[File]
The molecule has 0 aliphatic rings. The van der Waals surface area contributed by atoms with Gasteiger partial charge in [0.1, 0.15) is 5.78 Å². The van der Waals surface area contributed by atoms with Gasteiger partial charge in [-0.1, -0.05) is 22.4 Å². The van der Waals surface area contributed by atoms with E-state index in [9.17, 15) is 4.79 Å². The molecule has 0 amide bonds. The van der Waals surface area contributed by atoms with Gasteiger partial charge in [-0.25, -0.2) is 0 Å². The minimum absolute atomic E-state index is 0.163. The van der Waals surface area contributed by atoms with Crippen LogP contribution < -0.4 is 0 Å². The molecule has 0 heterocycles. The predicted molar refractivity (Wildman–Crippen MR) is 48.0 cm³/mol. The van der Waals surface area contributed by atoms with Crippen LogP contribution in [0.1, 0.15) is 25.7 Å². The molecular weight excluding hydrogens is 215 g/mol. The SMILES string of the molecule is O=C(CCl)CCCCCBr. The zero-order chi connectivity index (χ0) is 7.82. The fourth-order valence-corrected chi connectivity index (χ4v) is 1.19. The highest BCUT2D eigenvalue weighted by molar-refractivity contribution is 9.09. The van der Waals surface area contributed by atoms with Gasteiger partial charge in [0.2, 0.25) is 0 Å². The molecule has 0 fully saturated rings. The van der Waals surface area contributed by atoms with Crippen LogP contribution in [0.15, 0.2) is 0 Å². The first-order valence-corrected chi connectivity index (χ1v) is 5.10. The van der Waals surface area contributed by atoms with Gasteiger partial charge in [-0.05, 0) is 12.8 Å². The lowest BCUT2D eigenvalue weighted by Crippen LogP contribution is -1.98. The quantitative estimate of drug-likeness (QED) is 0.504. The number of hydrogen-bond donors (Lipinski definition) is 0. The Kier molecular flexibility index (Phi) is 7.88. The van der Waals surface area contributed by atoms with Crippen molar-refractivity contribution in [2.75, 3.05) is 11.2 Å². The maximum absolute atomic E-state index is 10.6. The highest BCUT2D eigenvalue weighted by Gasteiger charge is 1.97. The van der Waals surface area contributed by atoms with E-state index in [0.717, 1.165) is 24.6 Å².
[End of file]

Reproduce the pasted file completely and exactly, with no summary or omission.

The molecule has 0 aliphatic rings. The van der Waals surface area contributed by atoms with Gasteiger partial charge in [0.1, 0.15) is 5.78 Å². The van der Waals surface area contributed by atoms with Gasteiger partial charge in [-0.1, -0.05) is 22.4 Å². The van der Waals surface area contributed by atoms with E-state index in [9.17, 15) is 4.79 Å². The molecule has 0 amide bonds. The van der Waals surface area contributed by atoms with Gasteiger partial charge in [-0.25, -0.2) is 0 Å². The minimum absolute atomic E-state index is 0.163. The van der Waals surface area contributed by atoms with Crippen LogP contribution < -0.4 is 0 Å². The molecule has 0 heterocycles. The predicted molar refractivity (Wildman–Crippen MR) is 48.0 cm³/mol. The van der Waals surface area contributed by atoms with Crippen LogP contribution in [0.1, 0.15) is 25.7 Å². The molecular weight excluding hydrogens is 215 g/mol. The SMILES string of the molecule is O=C(CCl)CCCCCBr. The zero-order chi connectivity index (χ0) is 7.82. The fourth-order valence-corrected chi connectivity index (χ4v) is 1.19. The highest BCUT2D eigenvalue weighted by molar-refractivity contribution is 9.09. The van der Waals surface area contributed by atoms with Gasteiger partial charge in [0.2, 0.25) is 0 Å². The molecule has 0 fully saturated rings. The van der Waals surface area contributed by atoms with Crippen LogP contribution in [0.15, 0.2) is 0 Å². The first-order valence-corrected chi connectivity index (χ1v) is 5.10. The van der Waals surface area contributed by atoms with Gasteiger partial charge in [-0.05, 0) is 12.8 Å². The lowest BCUT2D eigenvalue weighted by Crippen LogP contribution is -1.98. The quantitative estimate of drug-likeness (QED) is 0.504. The number of hydrogen-bond donors (Lipinski definition) is 0. The Kier molecular flexibility index (Phi) is 7.88. The van der Waals surface area contributed by atoms with Crippen molar-refractivity contribution in [2.75, 3.05) is 11.2 Å². The maximum absolute atomic E-state index is 10.6. The highest BCUT2D eigenvalue weighted by Gasteiger charge is 1.97. The van der Waals surface area contributed by atoms with E-state index in [0.717, 1.165) is 24.6 Å².